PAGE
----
As I was saying earlier, I think a used Mbox, a $30 mic, I mean, I can’t imagine how cheap this would be. You could get going really, really, really inexpensively.

So there’s not a lot really to stop us from making music for a pretty cheap price. Now, if you want real, super hi-fi sounding vocals, you’re probably going to want to spend a lot more money. This doesn’t have the top end response I’d expect out of a large diaphragm condenser, a decent one, probably two, three, or four times the price at the entry point, but for $30, it’s pretty remarkable, and if you’re doing dance music, or anything kind of — anything where you want to take some risks and do something a little bit more dangerous, I think a mic like this is great. It’s not about doing Jazz and perfectly recorded vocals, so $30 gets you up and running.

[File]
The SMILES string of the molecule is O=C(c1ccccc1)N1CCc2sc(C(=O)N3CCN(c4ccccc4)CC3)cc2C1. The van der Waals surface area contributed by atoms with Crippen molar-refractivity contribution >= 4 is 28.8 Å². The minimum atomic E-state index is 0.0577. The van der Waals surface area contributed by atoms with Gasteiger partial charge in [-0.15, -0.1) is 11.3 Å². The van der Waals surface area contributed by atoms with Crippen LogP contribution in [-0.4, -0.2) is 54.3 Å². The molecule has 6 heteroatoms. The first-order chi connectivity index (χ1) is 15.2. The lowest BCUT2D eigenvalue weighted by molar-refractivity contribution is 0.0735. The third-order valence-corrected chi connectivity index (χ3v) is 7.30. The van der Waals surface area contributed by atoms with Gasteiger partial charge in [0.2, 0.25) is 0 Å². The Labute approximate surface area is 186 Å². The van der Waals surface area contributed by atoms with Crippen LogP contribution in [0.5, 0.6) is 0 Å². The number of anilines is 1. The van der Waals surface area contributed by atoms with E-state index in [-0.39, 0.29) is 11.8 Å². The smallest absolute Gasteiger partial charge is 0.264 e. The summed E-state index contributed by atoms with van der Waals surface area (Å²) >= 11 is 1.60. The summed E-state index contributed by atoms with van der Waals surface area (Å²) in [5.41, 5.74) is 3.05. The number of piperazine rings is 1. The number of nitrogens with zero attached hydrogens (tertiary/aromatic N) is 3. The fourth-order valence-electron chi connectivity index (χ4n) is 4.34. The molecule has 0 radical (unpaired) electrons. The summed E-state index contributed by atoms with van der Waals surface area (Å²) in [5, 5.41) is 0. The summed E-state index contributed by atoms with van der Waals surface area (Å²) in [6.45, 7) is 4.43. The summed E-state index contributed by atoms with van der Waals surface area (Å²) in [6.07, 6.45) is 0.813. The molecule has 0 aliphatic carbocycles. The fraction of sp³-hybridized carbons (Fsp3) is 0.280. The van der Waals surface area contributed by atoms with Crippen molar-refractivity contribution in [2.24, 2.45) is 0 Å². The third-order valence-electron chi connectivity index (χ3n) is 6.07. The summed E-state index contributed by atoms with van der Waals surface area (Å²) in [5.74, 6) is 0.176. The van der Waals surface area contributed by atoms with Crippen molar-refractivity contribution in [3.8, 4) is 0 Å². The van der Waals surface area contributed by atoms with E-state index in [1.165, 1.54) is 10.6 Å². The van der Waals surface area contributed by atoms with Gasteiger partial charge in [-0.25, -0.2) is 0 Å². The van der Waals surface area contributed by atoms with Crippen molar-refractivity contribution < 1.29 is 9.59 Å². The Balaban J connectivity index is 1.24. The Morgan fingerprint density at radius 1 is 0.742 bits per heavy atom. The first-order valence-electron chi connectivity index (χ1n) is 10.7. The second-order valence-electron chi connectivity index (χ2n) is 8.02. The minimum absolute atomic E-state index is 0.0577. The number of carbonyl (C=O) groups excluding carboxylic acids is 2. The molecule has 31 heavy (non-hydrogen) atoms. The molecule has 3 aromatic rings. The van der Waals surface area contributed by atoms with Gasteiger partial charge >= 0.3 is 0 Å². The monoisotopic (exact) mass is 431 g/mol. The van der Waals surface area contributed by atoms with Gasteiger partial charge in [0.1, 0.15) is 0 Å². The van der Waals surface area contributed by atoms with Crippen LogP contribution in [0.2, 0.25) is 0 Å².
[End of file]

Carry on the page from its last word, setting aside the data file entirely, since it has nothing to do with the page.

So thank you ever so much for watching. I had a lot of fun doing this. As you know, I love playing, I love being able to kind of create things on the fly, so this is really a lot of fun. As ever, please leave a bunch of questions and comments below, go to, sign up for the email list, get a bunch of free stuff, and thank you ever so much for watching, and I’ll put a link to the mic underneath, so if you want to go ahead and purchase it or whatever, you can do that.

Have a marvelous time recording and mixing!


Warren Huart

Warren Huart

Warren Huart is an English record producer/musician/composer and recording engineer based in Los Angeles, California. Learn more at